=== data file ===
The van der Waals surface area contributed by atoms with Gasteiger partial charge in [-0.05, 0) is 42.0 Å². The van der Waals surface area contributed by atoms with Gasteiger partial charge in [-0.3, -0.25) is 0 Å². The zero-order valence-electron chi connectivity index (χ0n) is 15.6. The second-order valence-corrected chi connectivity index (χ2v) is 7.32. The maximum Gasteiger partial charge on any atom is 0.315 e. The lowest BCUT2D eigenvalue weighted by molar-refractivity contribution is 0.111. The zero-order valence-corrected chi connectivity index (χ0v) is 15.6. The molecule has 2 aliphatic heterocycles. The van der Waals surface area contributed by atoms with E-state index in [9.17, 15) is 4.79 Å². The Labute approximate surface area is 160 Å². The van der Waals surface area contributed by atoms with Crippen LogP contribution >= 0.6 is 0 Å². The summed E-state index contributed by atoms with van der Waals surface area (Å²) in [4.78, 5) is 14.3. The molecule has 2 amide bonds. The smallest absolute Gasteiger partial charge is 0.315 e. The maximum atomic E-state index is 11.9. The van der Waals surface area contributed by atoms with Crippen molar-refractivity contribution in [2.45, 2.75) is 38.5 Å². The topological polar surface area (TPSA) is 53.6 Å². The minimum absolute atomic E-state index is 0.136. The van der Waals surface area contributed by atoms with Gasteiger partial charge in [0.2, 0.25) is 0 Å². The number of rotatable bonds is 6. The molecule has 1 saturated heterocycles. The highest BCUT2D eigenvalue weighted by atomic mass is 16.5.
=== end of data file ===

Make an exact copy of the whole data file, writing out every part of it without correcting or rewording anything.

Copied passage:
The van der Waals surface area contributed by atoms with Gasteiger partial charge in [-0.05, 0) is 42.0 Å². The van der Waals surface area contributed by atoms with Gasteiger partial charge in [-0.3, -0.25) is 0 Å². The zero-order valence-electron chi connectivity index (χ0n) is 15.6. The second-order valence-corrected chi connectivity index (χ2v) is 7.32. The maximum Gasteiger partial charge on any atom is 0.315 e. The lowest BCUT2D eigenvalue weighted by molar-refractivity contribution is 0.111. The zero-order valence-corrected chi connectivity index (χ0v) is 15.6. The molecule has 2 aliphatic heterocycles. The van der Waals surface area contributed by atoms with E-state index in [9.17, 15) is 4.79 Å². The Labute approximate surface area is 160 Å². The van der Waals surface area contributed by atoms with Crippen LogP contribution >= 0.6 is 0 Å². The summed E-state index contributed by atoms with van der Waals surface area (Å²) in [4.78, 5) is 14.3. The molecule has 2 amide bonds. The smallest absolute Gasteiger partial charge is 0.315 e. The maximum atomic E-state index is 11.9. The van der Waals surface area contributed by atoms with Crippen molar-refractivity contribution in [2.45, 2.75) is 38.5 Å². The topological polar surface area (TPSA) is 53.6 Å². The minimum absolute atomic E-state index is 0.136. The van der Waals surface area contributed by atoms with Gasteiger partial charge in [0.2, 0.25) is 0 Å². The number of rotatable bonds is 6. The molecule has 1 saturated heterocycles. The highest BCUT2D eigenvalue weighted by atomic mass is 16.5.